On Wednesday I rose early, worked for a couple of hours, started learning how to code, leaped about a bit in a brick-walled basement gym (ice-cold dumbbells, shard of mirror to shave in), strolled past some stonking great houses, had a delicious evening meal, did a crossword, watched Ex Machina and then between midnight and 2am, pitched, wrote and filed a story.
On Thursday, I flossed, thought I had coronavirus, decided I didn’t, and then called it a day. Such is life in lockdown – what you make of it.
On Thursday, I flossed, thought I had coronavirus, decided I didn’t, and then called it a day.
During calls back to London, where my family live, I am told that my aunt and uncle have become cadets in the volunteer army. My uncle, an urban bee-keeper, buzzes around southwest London, delivering medicines to grey old ladies with bloodshot eyes. My aunt chats to the old, lonely and jettisoned on the phone. I, by contrast, have noticed that the backs of my hands have been drying out lately, so I’m experimenting with different moisturisers. Until a month ago, I was losing a few too many hairs in the shower each day – great handfuls of the things, taut and shiny. But that stopped pretty suddenly, and no longer draws much attention from my throbbing mind.
If you grumble about some symptoms, people bring you bits and bobs, tea, pasta, maybe some brie on a bit of ciabatta with a couple of gherkins. In return, you’ve got to wear a mask to go for a wee.
I ask my girlfriend if she’d rather eat exclusively vegetables for the rest of her life, or eat anything and everything, but on a pizza. From a distance of six feet away, she quickly chooses pizza, after confirming that the dough could be shaped into a goblet for, say, orange juice. It doesn’t seem so clear cut to me, so I take a few days to think it over.
After nearly forgetting to pop a vitamin D on Friday, I decided to become a person who makes lists. I only completed three of seven items, but the endorphin-sizzling ding of a completed task felt nice.
In 2016 I decided to only read one Philip Roth book each year. So potent is his fiction and so coiled his narratives, that I want to grow older with him, rather than after him. It is harder in quarantine. I re-read the last 4 chapters of Operation Shylock, his best, which makes American Pastoral seem almost glib. I was given a signed first edition of the Anatomy Lesson for my last birthday, but the gold-crusted pages are so thin that my oily fingertips stain them, the very ones flicked through no doubt by the master himself. It’s like a copy of the economist, which sticks resolutely to your forearm when you drop off on a flight. I suppose that’s one less thing to worry about.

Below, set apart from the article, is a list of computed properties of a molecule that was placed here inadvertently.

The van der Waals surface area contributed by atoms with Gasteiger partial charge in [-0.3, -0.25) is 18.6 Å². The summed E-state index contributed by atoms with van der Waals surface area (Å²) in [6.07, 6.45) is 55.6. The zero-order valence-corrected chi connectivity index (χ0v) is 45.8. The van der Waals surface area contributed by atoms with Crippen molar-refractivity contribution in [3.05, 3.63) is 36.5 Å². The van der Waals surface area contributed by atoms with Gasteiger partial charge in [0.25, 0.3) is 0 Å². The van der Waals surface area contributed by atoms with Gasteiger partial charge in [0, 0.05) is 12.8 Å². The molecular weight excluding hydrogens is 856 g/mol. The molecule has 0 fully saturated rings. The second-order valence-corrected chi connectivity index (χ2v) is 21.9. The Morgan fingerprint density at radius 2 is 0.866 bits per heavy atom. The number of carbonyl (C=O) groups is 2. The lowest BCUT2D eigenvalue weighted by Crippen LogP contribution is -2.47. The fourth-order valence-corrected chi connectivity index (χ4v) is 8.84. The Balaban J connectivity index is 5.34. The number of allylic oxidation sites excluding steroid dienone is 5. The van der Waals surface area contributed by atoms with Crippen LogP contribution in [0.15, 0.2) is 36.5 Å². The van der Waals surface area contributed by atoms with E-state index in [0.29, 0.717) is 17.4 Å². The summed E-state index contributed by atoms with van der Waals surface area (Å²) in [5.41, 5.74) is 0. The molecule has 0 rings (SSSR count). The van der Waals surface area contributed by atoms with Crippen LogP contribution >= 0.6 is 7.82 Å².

Have you still done a crossword if you cheat on three out of upwards of 120 clues? I’m leaning towards no, but I might let that marinate for a couple of days as well.
Have you still done a crossword if you cheat on three out of upwards of 120 clues?
I have one Charles Bukowski novel left to read, Factotum, about, as the title suggests, a bloke who does a number of different jobs. Bukowski writes well, like a punch in the face, but it’s all his life really, apart from the supernatural Pulp, which pokes fun at its own genre. I suppose many of us will become factotums in the post-virus world, skidding around looking for different types of low-paid work, while shovelling condensed milk into our tear-crusted mouths.
Then there’s The Leopard by Giuseppe Tomasi di Lampedusa and The Freedom Artist by Ben Okri. Neither of them are Roth, but that’s ok. I met Okri at a literary fair in Abu Dhabi last year and talked to him for a while about process. Afterwards he scrawled in my copy: “Stay brave, look deeply and write with cool fire.”
Well, frail reader, how did I do?